By George Topalidis | The displacement of Syrian refugees to European shores over the past five years has led US public opinion to revisit themes from the academic discourse about immigration. Isolationism, nativism, and restrictionism permeate modern public opinion and in the process transport its audience through a time warp to the early-twentieth century.

These themes reverberate in the rhetoric of contemporary US public figures. They dehumanize refugees and thereby facilitate future immigration restrictions against them.

A hundred years ago, this type of public rhetoric resulted in the drafting of the most restrictive immigration legislation in US history: the Immigration Restriction Act of 1921. The act’s main provision established quotas based on a three percent immigrant admission rate per annum, itself derived from the 1910 US Census figures of each US resident’s country of origin. When exhausted in a given year, the quotas restricted immigration and enacted the contemporaneous deportation procedure. This provision expanded immigrant categories of the 1917 Immigration Restriction Act. 
 
The aim of this essay is to raise public awareness about effects that such legislation had on some of the weakest targets of the time, ninety refugees from Smyrna. Port agencies and their staff were the first forms of officialdom that the refugees encountered. The state’s vetting system generated ship manifests, which recorded their arrival, screening, admission, quarantine, or in this case deportation procedures. Border agents labeled cases of deportation on ship manifests by applying a “Deported” stamp next to the names of the deportees.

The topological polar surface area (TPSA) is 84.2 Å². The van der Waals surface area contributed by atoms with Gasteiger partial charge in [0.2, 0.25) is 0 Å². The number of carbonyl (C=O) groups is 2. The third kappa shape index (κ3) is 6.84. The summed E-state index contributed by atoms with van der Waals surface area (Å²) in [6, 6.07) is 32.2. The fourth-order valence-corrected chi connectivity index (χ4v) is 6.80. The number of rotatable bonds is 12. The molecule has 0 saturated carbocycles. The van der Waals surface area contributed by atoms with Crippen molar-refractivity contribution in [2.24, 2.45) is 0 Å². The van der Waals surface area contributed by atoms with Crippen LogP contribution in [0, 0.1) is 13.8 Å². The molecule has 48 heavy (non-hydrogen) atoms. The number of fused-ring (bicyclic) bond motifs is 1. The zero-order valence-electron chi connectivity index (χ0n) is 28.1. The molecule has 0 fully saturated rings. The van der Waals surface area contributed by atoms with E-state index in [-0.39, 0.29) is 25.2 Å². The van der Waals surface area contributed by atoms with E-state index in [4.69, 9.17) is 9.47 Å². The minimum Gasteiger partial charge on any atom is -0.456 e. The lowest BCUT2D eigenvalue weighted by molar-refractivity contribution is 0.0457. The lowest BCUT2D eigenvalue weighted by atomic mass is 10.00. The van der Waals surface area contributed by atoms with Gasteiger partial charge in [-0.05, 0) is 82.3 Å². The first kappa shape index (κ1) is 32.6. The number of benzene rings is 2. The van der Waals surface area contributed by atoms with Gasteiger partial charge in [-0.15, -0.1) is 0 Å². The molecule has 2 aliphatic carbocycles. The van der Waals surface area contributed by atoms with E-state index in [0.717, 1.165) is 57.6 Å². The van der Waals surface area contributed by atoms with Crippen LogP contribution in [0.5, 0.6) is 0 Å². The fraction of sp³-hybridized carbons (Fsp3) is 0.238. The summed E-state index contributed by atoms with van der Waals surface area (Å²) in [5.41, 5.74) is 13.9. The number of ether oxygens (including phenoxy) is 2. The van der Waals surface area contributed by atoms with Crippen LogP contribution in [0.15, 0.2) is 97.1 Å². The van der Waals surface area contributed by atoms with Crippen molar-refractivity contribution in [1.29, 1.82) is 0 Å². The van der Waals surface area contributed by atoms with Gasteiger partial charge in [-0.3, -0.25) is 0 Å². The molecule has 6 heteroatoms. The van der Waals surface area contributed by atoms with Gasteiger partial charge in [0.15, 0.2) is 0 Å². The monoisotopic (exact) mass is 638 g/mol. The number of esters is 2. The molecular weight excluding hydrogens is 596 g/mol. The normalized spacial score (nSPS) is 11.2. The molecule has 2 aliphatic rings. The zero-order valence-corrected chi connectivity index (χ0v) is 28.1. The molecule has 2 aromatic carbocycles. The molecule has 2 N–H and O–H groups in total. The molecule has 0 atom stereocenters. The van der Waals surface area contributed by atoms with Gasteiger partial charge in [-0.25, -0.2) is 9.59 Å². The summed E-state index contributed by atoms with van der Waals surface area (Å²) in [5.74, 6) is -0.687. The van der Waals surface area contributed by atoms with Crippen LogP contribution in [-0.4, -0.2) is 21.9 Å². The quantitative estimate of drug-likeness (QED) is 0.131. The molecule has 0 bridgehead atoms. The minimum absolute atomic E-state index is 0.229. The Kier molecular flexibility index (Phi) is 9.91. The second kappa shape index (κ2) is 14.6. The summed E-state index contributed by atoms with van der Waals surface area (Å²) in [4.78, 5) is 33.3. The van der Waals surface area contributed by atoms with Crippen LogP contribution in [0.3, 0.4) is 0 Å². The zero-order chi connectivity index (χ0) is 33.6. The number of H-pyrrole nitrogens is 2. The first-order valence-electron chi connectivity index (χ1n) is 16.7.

"Deported"

The ship manifest of the S.S. Acropolis problematized the Smyrna refugees’ story as conveyed by contemporary press reports. The first issue contested was the actual number of refugees from Smyrna. Here, the newspaper articles provided nebulous and contradictory information. The first report by the New York Times cited ninety refugees with transitory immigration status.A month later, follow-up reports decreased that initial number to seventy, comprising fifty-one Armenian and nineteen Greeks. The Greek-American press contradicted that figure by noting ninety “primarily” Armenian refugees; without enumerating the Greeks.
 
 The SS Acropolis

The Ellis Island manifests provide an even lower number: a total of forty-four passengers from the S.S. Acropolis were deported. Of those, eleven were returned to Greece aboard of the S.S. Madonna, which departed on February 9, 1923. None of the eleven deportees were from Smyrna; four were Greeks from Tenedos, modern Bozcaada, and one from Kaisareia, modern Kayseri. There were also fifteen Armenians: nine were from Nikomēdeia, modern Ismid, and five from Aintob, modern Gaziantep, Turkey. The remaining thirty-three were deported on various dates and with various ships. Therefore, the seventy Smyrna refugees were not former passengers of the Acropolis. This is an important fact for the reader to keep in mind as the refugees’ story unfolds.
 
 

      
      

 

     

 

     

 

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